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Sam Leach is aware that his self-portrait in Nazi uniform could be controversial, but he has painted the provocative image with a seriously considered message in mind.
“As a descendant of white Europeans I inherit a cultural legacy, which has produced much that is good, but has also produced much that is very bad,” says Leach. “While I love reason and science and admire the progress that has been made in those names, alongside that there is a much darker streak. The most frightening product of modern European culture was the Nazis. I think we need to recognise that the culture that produced Nazism is very close to our own. If we think of Nazis as being something quite different from ourselves, we run the risk of not being rigorous enough in guarding against those tendencies. Recent events in Australia have underlined the importance and value of taking responsibility for actions in the past and, by extension, the importance of taking care how we progress into the future.”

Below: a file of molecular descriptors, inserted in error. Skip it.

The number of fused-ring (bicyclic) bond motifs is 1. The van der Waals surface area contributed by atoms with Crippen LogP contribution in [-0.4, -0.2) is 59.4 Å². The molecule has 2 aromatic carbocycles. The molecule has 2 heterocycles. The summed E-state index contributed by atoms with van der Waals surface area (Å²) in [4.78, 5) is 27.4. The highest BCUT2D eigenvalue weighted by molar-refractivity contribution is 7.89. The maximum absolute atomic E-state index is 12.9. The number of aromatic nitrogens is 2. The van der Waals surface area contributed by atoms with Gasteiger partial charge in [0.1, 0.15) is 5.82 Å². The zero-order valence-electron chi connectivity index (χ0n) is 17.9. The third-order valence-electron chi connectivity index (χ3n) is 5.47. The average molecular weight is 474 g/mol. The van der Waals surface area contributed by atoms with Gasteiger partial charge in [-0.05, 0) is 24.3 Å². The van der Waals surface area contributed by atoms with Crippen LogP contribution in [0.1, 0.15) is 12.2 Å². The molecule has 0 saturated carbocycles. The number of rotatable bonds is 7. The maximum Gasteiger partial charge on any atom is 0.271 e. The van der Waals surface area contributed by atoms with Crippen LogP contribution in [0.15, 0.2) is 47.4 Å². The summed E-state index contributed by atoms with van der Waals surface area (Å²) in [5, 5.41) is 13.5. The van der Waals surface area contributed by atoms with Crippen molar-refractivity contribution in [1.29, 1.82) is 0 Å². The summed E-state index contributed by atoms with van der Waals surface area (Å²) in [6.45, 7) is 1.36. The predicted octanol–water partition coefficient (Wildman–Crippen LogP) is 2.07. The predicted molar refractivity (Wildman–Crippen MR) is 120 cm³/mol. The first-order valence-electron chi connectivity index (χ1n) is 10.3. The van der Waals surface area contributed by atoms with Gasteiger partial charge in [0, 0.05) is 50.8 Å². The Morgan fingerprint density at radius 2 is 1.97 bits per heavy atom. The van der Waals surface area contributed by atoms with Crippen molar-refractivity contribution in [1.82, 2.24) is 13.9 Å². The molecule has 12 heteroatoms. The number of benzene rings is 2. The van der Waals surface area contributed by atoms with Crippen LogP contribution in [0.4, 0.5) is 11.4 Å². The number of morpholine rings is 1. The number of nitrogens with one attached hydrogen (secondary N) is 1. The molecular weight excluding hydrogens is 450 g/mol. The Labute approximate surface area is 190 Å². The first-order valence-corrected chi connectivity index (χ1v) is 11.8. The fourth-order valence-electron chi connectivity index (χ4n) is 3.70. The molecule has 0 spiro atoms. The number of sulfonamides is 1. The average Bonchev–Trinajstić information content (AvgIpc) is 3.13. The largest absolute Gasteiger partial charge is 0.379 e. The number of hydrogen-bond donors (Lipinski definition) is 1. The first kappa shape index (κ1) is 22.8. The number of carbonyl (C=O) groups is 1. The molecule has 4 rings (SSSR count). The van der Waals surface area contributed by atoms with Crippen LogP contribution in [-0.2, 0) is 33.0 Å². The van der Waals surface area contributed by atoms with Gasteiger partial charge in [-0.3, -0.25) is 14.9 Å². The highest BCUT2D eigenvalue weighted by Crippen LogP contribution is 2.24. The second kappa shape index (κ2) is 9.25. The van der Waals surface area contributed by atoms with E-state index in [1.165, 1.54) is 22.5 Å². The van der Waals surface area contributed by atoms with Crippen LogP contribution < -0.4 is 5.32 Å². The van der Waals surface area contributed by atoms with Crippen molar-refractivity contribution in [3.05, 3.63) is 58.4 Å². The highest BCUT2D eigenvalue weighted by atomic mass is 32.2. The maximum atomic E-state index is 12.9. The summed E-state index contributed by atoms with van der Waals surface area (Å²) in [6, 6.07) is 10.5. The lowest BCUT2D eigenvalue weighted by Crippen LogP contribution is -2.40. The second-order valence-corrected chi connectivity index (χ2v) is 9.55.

Leach is known for his exquisitely rendered paintings that reference the techniques and motifs of 17th Dutch painting. He frequently paints animals, often dead, in the style of a Dutch still-life.
Very often, the work is small with quite labour-intensive detailing to encourage an intimate and individual encounter with the portrait. The whole painting is coated in resin, which forms a reflective barrier. This seals the painting in so that it is isolated from the world around it. At the same time, the reflection draws the viewer further into the pictorial space.
Born in Adelaide in 1973 and based in Melbourne, Leach has a Bachelor of Arts, Honours (Painting) from RMIT University, where he is currently undertaking a Master of Arts (Fine Arts). Last year he won the Siemens Art Prize Scholarship and Acquisitive Award, and the Eutick Memorial Still Life Award. In 2006 he won the Metro5 Art Award and the Geelong Contemporary Art Prize. He was named one of Australia’s 50 most collectable artists in Art Collector in 2007 and 2008. He was a finalist in last year’s Archibald Prize with a portrait of Jeff Kennett and bird.